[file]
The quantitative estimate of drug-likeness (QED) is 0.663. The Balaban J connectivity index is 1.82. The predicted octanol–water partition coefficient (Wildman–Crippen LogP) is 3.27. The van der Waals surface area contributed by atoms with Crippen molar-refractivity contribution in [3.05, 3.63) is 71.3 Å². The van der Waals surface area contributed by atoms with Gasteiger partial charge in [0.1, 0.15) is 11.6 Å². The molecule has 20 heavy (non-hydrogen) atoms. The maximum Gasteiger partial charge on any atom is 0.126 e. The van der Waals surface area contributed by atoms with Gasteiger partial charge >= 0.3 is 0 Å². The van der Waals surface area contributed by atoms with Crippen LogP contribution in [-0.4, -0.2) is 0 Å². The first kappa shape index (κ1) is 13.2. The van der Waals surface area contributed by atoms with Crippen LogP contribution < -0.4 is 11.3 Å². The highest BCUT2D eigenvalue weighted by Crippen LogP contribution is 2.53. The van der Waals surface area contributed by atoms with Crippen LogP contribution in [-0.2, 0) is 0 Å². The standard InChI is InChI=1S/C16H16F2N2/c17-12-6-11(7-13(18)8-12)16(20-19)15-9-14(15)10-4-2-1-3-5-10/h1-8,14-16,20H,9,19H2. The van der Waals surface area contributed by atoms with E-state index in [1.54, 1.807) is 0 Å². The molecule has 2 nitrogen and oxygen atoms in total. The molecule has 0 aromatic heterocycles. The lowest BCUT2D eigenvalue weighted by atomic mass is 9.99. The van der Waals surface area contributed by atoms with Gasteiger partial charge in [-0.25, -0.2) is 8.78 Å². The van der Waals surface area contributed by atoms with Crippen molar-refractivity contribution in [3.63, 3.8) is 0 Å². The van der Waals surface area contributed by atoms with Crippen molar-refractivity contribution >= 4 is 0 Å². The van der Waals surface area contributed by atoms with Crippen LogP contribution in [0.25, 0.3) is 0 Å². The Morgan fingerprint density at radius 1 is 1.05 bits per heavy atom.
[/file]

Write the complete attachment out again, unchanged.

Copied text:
The quantitative estimate of drug-likeness (QED) is 0.663. The Balaban J connectivity index is 1.82. The predicted octanol–water partition coefficient (Wildman–Crippen LogP) is 3.27. The van der Waals surface area contributed by atoms with Crippen molar-refractivity contribution in [3.05, 3.63) is 71.3 Å². The van der Waals surface area contributed by atoms with Gasteiger partial charge in [0.1, 0.15) is 11.6 Å². The molecule has 20 heavy (non-hydrogen) atoms. The maximum Gasteiger partial charge on any atom is 0.126 e. The van der Waals surface area contributed by atoms with Gasteiger partial charge >= 0.3 is 0 Å². The van der Waals surface area contributed by atoms with Crippen LogP contribution in [-0.4, -0.2) is 0 Å². The first kappa shape index (κ1) is 13.2. The van der Waals surface area contributed by atoms with Crippen LogP contribution < -0.4 is 11.3 Å². The highest BCUT2D eigenvalue weighted by Crippen LogP contribution is 2.53. The van der Waals surface area contributed by atoms with Crippen LogP contribution in [-0.2, 0) is 0 Å². The standard InChI is InChI=1S/C16H16F2N2/c17-12-6-11(7-13(18)8-12)16(20-19)15-9-14(15)10-4-2-1-3-5-10/h1-8,14-16,20H,9,19H2. The van der Waals surface area contributed by atoms with E-state index in [1.54, 1.807) is 0 Å². The molecule has 2 nitrogen and oxygen atoms in total. The molecule has 0 aromatic heterocycles. The lowest BCUT2D eigenvalue weighted by atomic mass is 9.99. The van der Waals surface area contributed by atoms with Gasteiger partial charge in [-0.25, -0.2) is 8.78 Å². The van der Waals surface area contributed by atoms with Crippen molar-refractivity contribution in [3.63, 3.8) is 0 Å². The van der Waals surface area contributed by atoms with Crippen molar-refractivity contribution >= 4 is 0 Å². The van der Waals surface area contributed by atoms with Crippen LogP contribution in [0.25, 0.3) is 0 Å². The Morgan fingerprint density at radius 1 is 1.05 bits per heavy atom.